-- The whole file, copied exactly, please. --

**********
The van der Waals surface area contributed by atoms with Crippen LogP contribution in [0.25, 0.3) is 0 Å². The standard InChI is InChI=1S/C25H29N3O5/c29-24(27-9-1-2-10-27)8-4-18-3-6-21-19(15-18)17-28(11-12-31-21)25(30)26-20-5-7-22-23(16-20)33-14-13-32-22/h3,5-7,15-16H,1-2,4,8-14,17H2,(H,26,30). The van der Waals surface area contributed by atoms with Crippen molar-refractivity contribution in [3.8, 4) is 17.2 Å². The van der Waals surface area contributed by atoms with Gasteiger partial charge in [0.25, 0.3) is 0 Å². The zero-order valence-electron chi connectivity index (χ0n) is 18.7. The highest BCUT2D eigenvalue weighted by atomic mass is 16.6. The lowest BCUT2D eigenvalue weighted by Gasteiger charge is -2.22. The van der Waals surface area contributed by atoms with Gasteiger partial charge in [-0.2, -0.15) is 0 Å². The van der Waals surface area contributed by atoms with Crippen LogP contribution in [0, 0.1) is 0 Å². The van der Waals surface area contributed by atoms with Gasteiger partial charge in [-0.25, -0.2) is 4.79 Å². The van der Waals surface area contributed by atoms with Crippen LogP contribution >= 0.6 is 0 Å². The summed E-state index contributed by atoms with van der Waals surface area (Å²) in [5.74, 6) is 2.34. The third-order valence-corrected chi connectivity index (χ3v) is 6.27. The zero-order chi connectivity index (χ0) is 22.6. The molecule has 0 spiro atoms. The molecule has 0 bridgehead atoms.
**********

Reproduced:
The van der Waals surface area contributed by atoms with Crippen LogP contribution in [0.25, 0.3) is 0 Å². The standard InChI is InChI=1S/C25H29N3O5/c29-24(27-9-1-2-10-27)8-4-18-3-6-21-19(15-18)17-28(11-12-31-21)25(30)26-20-5-7-22-23(16-20)33-14-13-32-22/h3,5-7,15-16H,1-2,4,8-14,17H2,(H,26,30). The van der Waals surface area contributed by atoms with Crippen molar-refractivity contribution in [3.8, 4) is 17.2 Å². The van der Waals surface area contributed by atoms with Gasteiger partial charge in [0.25, 0.3) is 0 Å². The zero-order valence-electron chi connectivity index (χ0n) is 18.7. The highest BCUT2D eigenvalue weighted by atomic mass is 16.6. The lowest BCUT2D eigenvalue weighted by Gasteiger charge is -2.22. The van der Waals surface area contributed by atoms with Gasteiger partial charge in [-0.2, -0.15) is 0 Å². The van der Waals surface area contributed by atoms with Crippen LogP contribution in [0, 0.1) is 0 Å². The van der Waals surface area contributed by atoms with Gasteiger partial charge in [-0.25, -0.2) is 4.79 Å². The van der Waals surface area contributed by atoms with Crippen LogP contribution >= 0.6 is 0 Å². The summed E-state index contributed by atoms with van der Waals surface area (Å²) in [5.74, 6) is 2.34. The third-order valence-corrected chi connectivity index (χ3v) is 6.27. The zero-order chi connectivity index (χ0) is 22.6. The molecule has 0 spiro atoms. The molecule has 0 bridgehead atoms.